#2: Failure Is a Part of the Process

I grew up in a household where I was trained to try and be as perfect as possible. I was near perfect through high school and even college, getting a 4.2 GPA, graduating at the top of my class, magna cum laude from UC Berkeley in architecture. I grew up in a household where I came home from school with a 94% on my math test, and I was asked, “What happened to the other 6%?” I wasn’t necessarily congratulated, although I was, but I felt like the stress was on what I had missed and not the rest of that I had gotten right. And so, I experienced one of the biggest failures in my life when I got let go.

This is sadly common. We live in a day and age where we are expected to be perfect. I recently watched a video of Neil deGrasse Tyson speaking at a college graduation, talking about how we prize knowledge over the process of learning, and memorization over ingenuity. Neil gave the example of a spelling bee. A person who spells “cat” correctly, “C-A-T,” goes on to the next round. If the next person goes up and tries to spell it “K-A-T,” it’s incorrect. It’s really close! But it’s still incorrect, and they’re out of the competition. Then, if someone else comes up and spells it “Q-Z-V,” they are equally as out as the person who spelled it “K-A-T.” Even though the “K-A-T” person was really close, much closer than the “Q-Z-V” person—and they had arguably spelled it just as correctly, if not more so (if you look at the pronunciation guide in a dictionary for the word “cat,” you’ll see “/kat/”!).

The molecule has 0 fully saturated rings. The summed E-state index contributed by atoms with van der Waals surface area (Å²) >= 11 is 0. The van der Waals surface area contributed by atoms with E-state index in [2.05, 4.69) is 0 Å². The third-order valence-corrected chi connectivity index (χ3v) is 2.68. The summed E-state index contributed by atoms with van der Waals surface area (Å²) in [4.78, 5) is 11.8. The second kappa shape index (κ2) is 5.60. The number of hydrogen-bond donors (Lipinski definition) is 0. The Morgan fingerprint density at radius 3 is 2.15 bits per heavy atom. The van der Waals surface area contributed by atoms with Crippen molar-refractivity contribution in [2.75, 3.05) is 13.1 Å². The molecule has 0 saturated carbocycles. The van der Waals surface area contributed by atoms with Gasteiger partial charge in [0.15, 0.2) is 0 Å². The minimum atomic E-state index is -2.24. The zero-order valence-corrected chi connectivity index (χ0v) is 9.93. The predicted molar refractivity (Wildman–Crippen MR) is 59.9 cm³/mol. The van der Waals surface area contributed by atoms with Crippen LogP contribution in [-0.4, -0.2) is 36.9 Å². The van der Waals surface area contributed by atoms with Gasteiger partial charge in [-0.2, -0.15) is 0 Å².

As Neil says, our society is too focused on “the right answer.” We’re too focused on the what, and not the how, the process of learning. We’re too focused on perfection rather than good enough, even though good enough is often good enough! The person who spells it “K-A-T” is going to feel like they’ve failed, and they are viewed as being on the same level of failure as somebody who got it completely wrong.

And when you’re trying to become an entrepreneur, this is something that can be really dangerous. The need to be perfect, to avoid failure, comes into conflict with what it actually takes to be successful. Because if you’re worried about perfection all the time, you’re never going to get anything done. The quest for perfection is going to delay you from doing what you need to do to actually run a business. As Seth Godin says, “Just ship.”